Then you see my computer. What I've blacked out on the screen is my email program that currently has 42 unread emails. I was in a 3.5 hour meeting early in the day, and a 2 hour meeting late in the day. The entire day was spent covering for the receptionist who took the day off, preparing for meetings, and sitting in meetings. I came out of said meetings with more work.

Next to the computer is pile #3. It will take me approximately 8-10 hours to get through this pile.

Then we have several small piles. About 2 hours.

To the right of that (couldn't fit on the picture), we have another pile. That should be relatively easy to take care of - an hour at the most.

You also can't see the pile of stuff to be filed that's underneath my desk.

I really like my job, though. I love the people I work with and I am learning so much. I love having the responsibility, now I just wish I had time to get everything done! So, that's where I'll be spending my weekend. Sigh....

I Slept Through The Whole Damn Thing

I love thunderstorms. Love, love, love. I used to be really afraid of them, but I distinctly remember one night my stepmom said to me, "I'm not going to have you go through your life afraid of storms. Let's go." And she dragged me to the porch and she showed me how cool they really are - we watched the lightning, counted until the thunder came, drank hot chocolate, and bonded a bit. Ever since then, I love storms and anxiously wait for them every monsoon season in AZ.

Last night was a doozy of a storm - check out the slide show from our local paper. Wow is all I can say. The bugger of it all is that I was freaking exhausted last night and I missed the whole thing!

Monday, August 25, 2008

Enough, Already

When I lived in Minnesota, March was my least favorite month of the year. By the end of March, it had been cold for literally six months. March was also the snowiest month of the year. It was enough already. That's how I feel about August in Phoenix. It's the end of August (can you believe how fast this year is flying by?) and it's enough with the heat already. I believe we've had a record number of days over 110 already (don't quote me, I 'm guessing based on something I read a while back), and it's enough. I know this will all be over in a month or so, but sheesh.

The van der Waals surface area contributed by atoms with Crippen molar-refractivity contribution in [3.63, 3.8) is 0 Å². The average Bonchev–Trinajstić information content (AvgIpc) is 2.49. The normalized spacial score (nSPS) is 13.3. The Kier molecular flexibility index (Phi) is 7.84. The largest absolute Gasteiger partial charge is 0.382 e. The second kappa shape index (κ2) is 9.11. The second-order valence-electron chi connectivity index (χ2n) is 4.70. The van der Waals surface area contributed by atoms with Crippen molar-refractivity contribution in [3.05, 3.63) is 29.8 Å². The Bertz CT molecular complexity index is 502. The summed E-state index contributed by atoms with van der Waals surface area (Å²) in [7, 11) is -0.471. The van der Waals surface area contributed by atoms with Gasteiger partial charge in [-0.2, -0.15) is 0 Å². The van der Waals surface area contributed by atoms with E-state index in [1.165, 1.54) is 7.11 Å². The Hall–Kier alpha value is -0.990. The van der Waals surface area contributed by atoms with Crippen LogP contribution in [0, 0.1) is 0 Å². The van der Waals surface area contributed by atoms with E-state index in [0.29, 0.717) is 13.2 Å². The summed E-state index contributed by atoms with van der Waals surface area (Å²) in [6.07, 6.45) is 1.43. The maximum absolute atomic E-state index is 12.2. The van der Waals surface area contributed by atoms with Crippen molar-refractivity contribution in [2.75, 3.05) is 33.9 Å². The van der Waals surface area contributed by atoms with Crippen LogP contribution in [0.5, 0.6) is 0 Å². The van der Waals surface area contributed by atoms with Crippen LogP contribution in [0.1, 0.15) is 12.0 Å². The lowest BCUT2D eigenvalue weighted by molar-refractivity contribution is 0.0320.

I have officially been in Arizona for six years now. I moved here in August 2002. When I think back now, it's amazing to me how much I've grown and changed since then. I don't even recognize the girl who moved here. What I remember very clearly, though, is the car ride to Arizona. I got to my new apartment, got out of the car in the 115 degree heat and said "my God, what have I done?" Everyone told me that by the third summer, I'd "get used to it". That's like saying you can "get used to" the cold in Minnesota - you don't get used to it, you get used to dealing with it. Big difference. Well, I rolled my eyes and said "yeah right" and then sat in front of the air conditioner for three years. Here we are, six years later, and I'm chilly when it gets below 75. I can honestly say I've learned how to handle the heat.

I'm still sick of it, though. Enough already.

Wednesday, August 20, 2008


This list has been ALL over the blogs lately. It's a list of 100 things every good omnivore should try at least once. This list was developed on a blog called Very Good Taste. Here's a link to his original post. Tim and I both saw it and counted how many we've tried.

Okay, so before I post the list with the items marked that I've eated, let me disclose something so you can all stare at me with your jaw on the floor like Tim did. I've never eaten a PB&J sandwich. It's true. I don't like jams/jellies/marmalades. I've also never had S'mores. I don't like marshmallows either.

So without further ado, here is the list.

Here's what to do:
1) Copy this list into your blog or journal, including these instructions.
2) Bold all the items you’ve eaten.
3) Cross out any items that you would never consider eating. I couldn't do this in Blogger, so I just made the text red)

I can't have spicy food, so I'll never be able to eat some of these things (like a raw Scotch Bonnet or some of the curries). I didn't mark these, though.